Then you might say what works. That you have found that whenever you do x, it helps.
(5) Here's what to do if nothing is working for you, yet: throw everything at it but the kitchen sink. Peace can be found in the most unlikely places.
For instance, I have read novels that encouraged me. But for you, it might be singing hymns (I find that so helpful), or doing yoga while you pray, or talking things over with a friend that helps you work through worries or doubts.
Decades ago, when I was in therapy, I wondered if there was a ceiling on healing.
Were there limits to what was possible? Some ways in which I might not be able to heal from my difficult childhood or past? Struggles I had at the time that had no solution?
I was convinced that for quite a while that there wasn't much I could do. And now, I wish I could go back and tell that self to do all I could to cling to hope because it would help me to heal better and faster.
What would help you cling to hope?
Finding ways to hold on to your mom faith, and model trust for your children will bless you and your family for generations. I'm cheering all of us on!
I chose this book, not because I am interested in biblical womanhood. I am deeply interested in who I am becoming as a woman of faith, and deeply interested in my journey with God.
But not interested in that argument.
I believe that it’s possible to see the Bible as the word of God and still believe that women can be pastors. That husbands and wives should submit their marriages to God, without one of them submitting to the other. That I can choose any haircut I want. Etc.
And that’s all settled for me, to be honest, so I didn’t read this book to take it all out and look at it all again.
But having read two books by Rachel Held Evans before, I knew that I could expect to learn more about her relationship with God and her faith. And she’s such a good writer, it was bound to be interesting. I was right about both those expectations.
Becoming Someone Else
The readers of Peter’s epistle would have immediately recognized 'praus' as the same word they use to describe a wild horse that had been tamed or a torrent of wind that had softened into a breeze. ‘Blessed are the praus, Jesus said, for they will inherit the earth.’ - Matthew 5:5, Rachel Held Evans, A Year of Biblical Womanhood.
In one part of the book, Rachel talks about her difficult quest to become more gentle. That women should be gentle, and that she, herself, was not.
I can well relate to the idea - because it is what I believed in my 20s and 30s - that I needed to bring something other than my sassy, and sometimes snarky personality to my relationship with God. I was too much, let’s face it, and I needed to change immediately.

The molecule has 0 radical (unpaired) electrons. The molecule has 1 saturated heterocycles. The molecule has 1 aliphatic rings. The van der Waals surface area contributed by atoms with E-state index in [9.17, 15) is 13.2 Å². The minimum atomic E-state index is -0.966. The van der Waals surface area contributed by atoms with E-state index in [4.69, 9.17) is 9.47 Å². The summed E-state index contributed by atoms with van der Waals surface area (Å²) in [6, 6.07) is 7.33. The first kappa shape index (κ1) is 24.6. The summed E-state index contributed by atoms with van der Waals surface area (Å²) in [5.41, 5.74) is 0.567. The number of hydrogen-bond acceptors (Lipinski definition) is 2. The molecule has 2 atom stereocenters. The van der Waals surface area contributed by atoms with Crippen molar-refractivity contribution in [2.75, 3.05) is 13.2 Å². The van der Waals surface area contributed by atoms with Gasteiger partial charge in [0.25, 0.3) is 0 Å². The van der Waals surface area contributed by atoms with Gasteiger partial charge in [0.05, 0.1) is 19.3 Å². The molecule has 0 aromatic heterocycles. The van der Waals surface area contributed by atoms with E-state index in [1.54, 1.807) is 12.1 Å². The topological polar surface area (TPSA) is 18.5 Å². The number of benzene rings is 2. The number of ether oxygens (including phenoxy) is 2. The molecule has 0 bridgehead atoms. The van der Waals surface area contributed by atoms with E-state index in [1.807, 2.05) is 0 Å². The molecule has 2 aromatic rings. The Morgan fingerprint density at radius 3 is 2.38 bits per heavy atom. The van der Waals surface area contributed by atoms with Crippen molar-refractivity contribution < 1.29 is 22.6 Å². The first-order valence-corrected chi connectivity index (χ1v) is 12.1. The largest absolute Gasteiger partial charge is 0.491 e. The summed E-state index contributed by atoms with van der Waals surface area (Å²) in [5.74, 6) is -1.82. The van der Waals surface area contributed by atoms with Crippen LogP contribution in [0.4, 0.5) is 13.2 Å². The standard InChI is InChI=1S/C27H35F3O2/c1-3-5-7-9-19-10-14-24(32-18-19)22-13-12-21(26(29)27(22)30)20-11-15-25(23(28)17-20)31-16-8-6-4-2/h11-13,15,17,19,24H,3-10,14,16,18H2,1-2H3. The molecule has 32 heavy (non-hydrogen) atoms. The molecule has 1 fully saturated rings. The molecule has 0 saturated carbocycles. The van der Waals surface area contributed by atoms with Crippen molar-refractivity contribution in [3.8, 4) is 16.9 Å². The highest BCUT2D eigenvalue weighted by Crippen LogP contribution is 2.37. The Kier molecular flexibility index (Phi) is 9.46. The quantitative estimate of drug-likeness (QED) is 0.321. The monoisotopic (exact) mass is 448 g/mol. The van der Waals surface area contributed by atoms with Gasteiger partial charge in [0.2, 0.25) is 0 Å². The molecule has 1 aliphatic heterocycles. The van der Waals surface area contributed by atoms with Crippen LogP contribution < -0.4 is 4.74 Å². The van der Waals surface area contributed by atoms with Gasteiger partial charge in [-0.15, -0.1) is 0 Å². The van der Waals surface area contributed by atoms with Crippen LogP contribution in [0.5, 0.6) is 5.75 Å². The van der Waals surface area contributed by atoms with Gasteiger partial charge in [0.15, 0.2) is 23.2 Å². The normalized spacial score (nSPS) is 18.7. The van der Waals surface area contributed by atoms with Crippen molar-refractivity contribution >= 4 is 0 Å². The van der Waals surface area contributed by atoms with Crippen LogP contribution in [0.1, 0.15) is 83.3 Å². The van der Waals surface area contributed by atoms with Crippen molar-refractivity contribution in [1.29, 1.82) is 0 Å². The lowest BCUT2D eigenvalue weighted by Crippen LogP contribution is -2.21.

The Christian life, in my opinion, was about becoming someone else. Someone God could really love.
Crazy talk, right? I think that now, decades later, I am about 90% convinced, most days, that that’s not true. The other 10% is a work in progress.
Mind you, I do believe that we become more of who we were created to be as we fall more and more in love with God. But I don’t believe we are meant to become someone else. Or something else, either.
So a book where Rachel Held Evans talks about being loud, snarky, and sarcastic? A woman who swears and has a contention jar for those moments when she gets out of line? I was all over it.
I don't agree, anymore, that it’s not really me that God wants. That we're not wanted just as we are. But I used to believe that with all my heart.
She watches over the affairs of her household. - Proverbs 31:27
I also loved reading about her homemaking efforts.
I didn’t learn to cook until I became a mother. When my mother came home from work each day, exhausted, and ready for her first drink as she began to throw something together for dinner, the last thing she wanted was my company in the kitchen.
Having anyone else need her in those moments would have been a bridge too far after a day spent loving all of her college students in one math class after another.
Without even realizing I had made that decision, I stayed away and eventually decided that cooking was not for me. That I couldn’t be good at it.
I didn’t learn differently until I found The Food Network and its late afternoon cooking shows one week when I was sick, bored and in need of comfort. My son and I curled up on the couch & were fascinated to watch several women cook dinner.
Maybe I could do that? And I did.
I recovered from that illness and began to expand my repertoire of meals that I could cook, learning & experimenting with my son in the kitchen with me. Alcohol not included.
So, I loved reading about Rachel’s own experiments with homemaking in ways she hadn’t felt comfortable with before writing the book.
What Do You Think?
Now that you've taken a listen and had a peek at what the book is about, what are your thoughts? Is this a book you would be interested in reading?
And I’d love to hear, in the comments, if you can relate to the idea that you should become something or someone else in order to be okay. Or any homemaking struggles you have had or overcome.
See you tomorrow!
P.S. Rachel Held Evans passed away on May 4th. I am so grateful to have known of her. She felt like a friend I hadn't met yet. I'll miss her, but am so glad we had her for the time we did.